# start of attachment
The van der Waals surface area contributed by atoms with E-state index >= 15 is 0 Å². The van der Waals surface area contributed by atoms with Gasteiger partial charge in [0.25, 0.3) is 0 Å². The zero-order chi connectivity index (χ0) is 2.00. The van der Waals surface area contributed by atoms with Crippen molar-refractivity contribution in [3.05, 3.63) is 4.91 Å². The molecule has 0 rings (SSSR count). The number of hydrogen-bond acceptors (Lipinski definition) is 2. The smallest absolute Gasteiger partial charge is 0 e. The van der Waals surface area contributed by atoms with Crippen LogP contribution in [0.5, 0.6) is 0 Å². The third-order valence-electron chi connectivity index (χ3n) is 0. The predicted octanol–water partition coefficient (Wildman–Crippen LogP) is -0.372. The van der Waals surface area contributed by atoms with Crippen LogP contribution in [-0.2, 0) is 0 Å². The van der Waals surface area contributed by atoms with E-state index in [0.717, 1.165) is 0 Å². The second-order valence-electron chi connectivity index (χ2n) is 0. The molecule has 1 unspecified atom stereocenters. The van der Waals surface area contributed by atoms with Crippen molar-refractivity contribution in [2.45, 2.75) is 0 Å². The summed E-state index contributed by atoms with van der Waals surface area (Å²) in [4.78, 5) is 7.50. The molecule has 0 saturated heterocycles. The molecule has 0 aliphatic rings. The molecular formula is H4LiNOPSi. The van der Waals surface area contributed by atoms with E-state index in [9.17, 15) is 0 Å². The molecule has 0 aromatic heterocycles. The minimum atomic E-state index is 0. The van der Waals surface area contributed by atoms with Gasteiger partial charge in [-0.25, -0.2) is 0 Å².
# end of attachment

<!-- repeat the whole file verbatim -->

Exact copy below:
The van der Waals surface area contributed by atoms with E-state index >= 15 is 0 Å². The van der Waals surface area contributed by atoms with Gasteiger partial charge in [0.25, 0.3) is 0 Å². The zero-order chi connectivity index (χ0) is 2.00. The van der Waals surface area contributed by atoms with Crippen molar-refractivity contribution in [3.05, 3.63) is 4.91 Å². The molecule has 0 rings (SSSR count). The number of hydrogen-bond acceptors (Lipinski definition) is 2. The smallest absolute Gasteiger partial charge is 0 e. The van der Waals surface area contributed by atoms with Crippen LogP contribution in [0.5, 0.6) is 0 Å². The third-order valence-electron chi connectivity index (χ3n) is 0. The predicted octanol–water partition coefficient (Wildman–Crippen LogP) is -0.372. The van der Waals surface area contributed by atoms with Crippen LogP contribution in [-0.2, 0) is 0 Å². The van der Waals surface area contributed by atoms with E-state index in [0.717, 1.165) is 0 Å². The second-order valence-electron chi connectivity index (χ2n) is 0. The molecule has 1 unspecified atom stereocenters. The van der Waals surface area contributed by atoms with Crippen molar-refractivity contribution in [2.45, 2.75) is 0 Å². The summed E-state index contributed by atoms with van der Waals surface area (Å²) in [4.78, 5) is 7.50. The molecule has 0 saturated heterocycles. The molecule has 0 aliphatic rings. The molecular formula is H4LiNOPSi. The van der Waals surface area contributed by atoms with E-state index in [9.17, 15) is 0 Å². The molecule has 0 aromatic heterocycles. The minimum atomic E-state index is 0. The van der Waals surface area contributed by atoms with Gasteiger partial charge in [-0.25, -0.2) is 0 Å².